In one form or another, the machine has been sold in the UK since the 1950s and was mainly targeted at B1 printers who were keen to cut or trim their stacks, but weren’t worried about turning the paper on the cutting table.
There have been several versions of the Polar over its life-span. In the 1980s they brought out the EM and in the 1990s it was the E and ED. The most recent models are XT, said Steve Nyland, managing director of Britain’s used machinery dealer, Nyland Graphics. In the UK, the ED and the XT are the most popular versions mainly because they’re more automated than their predecessors; the X, XT and XT Autotrim, were all launched around drupa 2004.
The newest machines are easily fitted into a complete cutting system with peripheral equipment, including stack lift, automatic jogger, buffers, gripper transport system, loading and unloading systems; all of which helps to make cutting lighter work for the operator.
Users can easily tell some of the differences between the various machines through their names. For example the more recent model, Polar 115 XT Autotrim, features an automatic trim removal, which can increase productivity by up to 30 per cent, while the 115 ECM is supplied with an ECM TV monitor. The XT also has optional optimised cutting cycle which gives greater productivity when cutting equal sizes in a sequence. All models now feature a 15in colour display and touchscreen control panel. The XT and Autotrim models feature various degrees of optional automation including programmable back gauge advance, pre-selection cut counter, TwinClamp (which compensates for height differences in the material) and automatic waste removal system options.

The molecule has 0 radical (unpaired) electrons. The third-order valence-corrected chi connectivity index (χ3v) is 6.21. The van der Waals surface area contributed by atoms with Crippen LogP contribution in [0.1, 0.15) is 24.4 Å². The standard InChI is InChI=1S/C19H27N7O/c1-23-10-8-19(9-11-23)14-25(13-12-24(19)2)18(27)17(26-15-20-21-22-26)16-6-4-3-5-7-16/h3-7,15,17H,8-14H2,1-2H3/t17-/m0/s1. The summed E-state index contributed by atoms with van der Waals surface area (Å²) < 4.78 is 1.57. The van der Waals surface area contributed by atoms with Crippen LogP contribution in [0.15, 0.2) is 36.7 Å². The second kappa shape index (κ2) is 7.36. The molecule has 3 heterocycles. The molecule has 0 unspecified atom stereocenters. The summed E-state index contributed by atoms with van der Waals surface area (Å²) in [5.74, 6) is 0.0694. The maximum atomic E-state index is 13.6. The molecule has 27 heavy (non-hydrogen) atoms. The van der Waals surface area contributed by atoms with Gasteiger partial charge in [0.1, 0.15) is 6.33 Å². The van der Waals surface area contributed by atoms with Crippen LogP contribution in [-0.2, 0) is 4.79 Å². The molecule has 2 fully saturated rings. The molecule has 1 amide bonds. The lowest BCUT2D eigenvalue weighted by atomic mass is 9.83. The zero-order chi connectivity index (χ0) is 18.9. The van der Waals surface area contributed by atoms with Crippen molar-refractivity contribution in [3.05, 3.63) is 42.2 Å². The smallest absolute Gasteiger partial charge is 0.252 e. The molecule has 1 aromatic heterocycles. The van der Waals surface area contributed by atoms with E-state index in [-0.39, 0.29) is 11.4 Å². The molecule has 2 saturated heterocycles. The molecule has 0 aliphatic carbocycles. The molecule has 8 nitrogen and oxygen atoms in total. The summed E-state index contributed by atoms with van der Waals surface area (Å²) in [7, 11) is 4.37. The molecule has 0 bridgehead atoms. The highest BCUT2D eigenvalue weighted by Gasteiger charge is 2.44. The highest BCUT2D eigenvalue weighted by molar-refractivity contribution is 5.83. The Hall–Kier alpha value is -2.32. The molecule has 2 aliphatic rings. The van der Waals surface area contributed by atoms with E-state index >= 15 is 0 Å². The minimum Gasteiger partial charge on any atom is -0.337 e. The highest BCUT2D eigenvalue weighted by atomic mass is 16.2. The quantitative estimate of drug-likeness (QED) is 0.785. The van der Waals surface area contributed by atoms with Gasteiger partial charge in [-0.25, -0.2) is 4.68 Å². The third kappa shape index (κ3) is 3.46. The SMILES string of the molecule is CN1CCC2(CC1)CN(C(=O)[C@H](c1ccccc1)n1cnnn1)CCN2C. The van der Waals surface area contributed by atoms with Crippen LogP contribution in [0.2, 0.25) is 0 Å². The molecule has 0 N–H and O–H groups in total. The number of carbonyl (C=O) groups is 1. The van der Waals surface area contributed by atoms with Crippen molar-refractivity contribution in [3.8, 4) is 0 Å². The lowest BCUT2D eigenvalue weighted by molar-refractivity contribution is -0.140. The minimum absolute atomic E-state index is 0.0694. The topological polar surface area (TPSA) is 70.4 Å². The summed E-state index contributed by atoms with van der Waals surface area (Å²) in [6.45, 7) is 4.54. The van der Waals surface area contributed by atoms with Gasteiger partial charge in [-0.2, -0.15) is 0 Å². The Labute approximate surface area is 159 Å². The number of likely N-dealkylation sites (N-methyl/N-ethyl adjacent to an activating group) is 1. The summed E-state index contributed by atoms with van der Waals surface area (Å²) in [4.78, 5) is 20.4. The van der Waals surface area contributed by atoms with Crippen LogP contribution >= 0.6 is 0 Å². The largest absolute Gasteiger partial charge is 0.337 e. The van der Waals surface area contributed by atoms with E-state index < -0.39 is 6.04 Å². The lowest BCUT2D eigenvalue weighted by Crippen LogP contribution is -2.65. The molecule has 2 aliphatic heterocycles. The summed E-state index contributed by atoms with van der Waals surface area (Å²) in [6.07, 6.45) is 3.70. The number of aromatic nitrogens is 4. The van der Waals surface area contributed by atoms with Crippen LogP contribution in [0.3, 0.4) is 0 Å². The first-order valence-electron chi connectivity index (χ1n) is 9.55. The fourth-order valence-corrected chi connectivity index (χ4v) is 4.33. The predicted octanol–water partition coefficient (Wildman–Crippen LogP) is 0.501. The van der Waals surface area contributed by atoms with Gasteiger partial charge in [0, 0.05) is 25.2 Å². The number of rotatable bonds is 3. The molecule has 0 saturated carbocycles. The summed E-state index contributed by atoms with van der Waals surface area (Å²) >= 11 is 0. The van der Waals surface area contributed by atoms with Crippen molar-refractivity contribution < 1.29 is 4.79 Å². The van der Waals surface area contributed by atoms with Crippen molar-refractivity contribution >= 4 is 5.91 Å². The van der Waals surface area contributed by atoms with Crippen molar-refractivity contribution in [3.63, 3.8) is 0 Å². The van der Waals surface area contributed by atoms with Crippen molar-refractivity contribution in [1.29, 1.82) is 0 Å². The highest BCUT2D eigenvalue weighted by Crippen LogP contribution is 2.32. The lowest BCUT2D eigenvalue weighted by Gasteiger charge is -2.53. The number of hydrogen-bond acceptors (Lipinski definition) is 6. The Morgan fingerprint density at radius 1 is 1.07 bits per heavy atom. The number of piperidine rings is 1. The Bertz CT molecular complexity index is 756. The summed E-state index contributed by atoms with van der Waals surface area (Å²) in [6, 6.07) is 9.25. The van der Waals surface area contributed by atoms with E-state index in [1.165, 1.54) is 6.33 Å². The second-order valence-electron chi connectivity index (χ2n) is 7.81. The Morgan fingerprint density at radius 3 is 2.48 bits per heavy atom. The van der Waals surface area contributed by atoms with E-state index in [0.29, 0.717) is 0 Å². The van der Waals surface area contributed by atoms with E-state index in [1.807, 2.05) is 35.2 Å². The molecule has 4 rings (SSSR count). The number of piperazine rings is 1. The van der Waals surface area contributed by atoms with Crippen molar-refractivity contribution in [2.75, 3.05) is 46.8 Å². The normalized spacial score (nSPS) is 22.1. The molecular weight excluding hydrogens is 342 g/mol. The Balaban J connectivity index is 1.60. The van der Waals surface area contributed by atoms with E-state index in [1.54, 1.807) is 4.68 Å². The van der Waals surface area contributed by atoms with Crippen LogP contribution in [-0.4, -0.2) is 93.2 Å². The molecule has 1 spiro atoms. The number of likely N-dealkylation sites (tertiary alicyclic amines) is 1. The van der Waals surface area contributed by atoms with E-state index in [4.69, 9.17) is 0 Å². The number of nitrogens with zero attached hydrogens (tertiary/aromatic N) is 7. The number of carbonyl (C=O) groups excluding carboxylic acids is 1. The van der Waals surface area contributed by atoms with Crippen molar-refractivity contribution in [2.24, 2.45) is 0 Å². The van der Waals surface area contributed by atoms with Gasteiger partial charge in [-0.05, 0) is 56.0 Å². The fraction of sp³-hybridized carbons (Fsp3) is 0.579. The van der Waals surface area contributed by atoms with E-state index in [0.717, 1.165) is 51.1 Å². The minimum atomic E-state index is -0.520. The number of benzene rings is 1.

On the XT a range of knife tools help prevent blades from sticking to labels and reduce knife-changing times. The AntiStick Knife is for cutting gummed materials such as stick-on-labels while the AirKnife, available as an option on the XT Autotrim, prevents static-loaded material or plastic sheets from sticking to the blade.
Polar 115s have a high residule value worldwide. The whole of the range sell well added Nyland. Even the 25-year-old models we still sell overseas, he said.
One important point is FFM guarding; you need to make sure that the machine has this as a health and safety requirement. They started introducing them as standard in the mid- to late-’80s. Apart from that, check the service history, said Nyland. Also ensure the machine has a good servicing record and that all safety features are still operational. Heidelberg can supply spare parts and service supports as well as remarketed machines.
Cutting width 1,150mm
Max pile height 165mm
Knife Speed X, XT, XT Autotrim 45 cycles/min
Feed depth 1,150mm
New XT circa £48,000
What to look for
• Service history
• Damage to cutting beds
• FFM Guarding
Read the original article at www.printweek.com.
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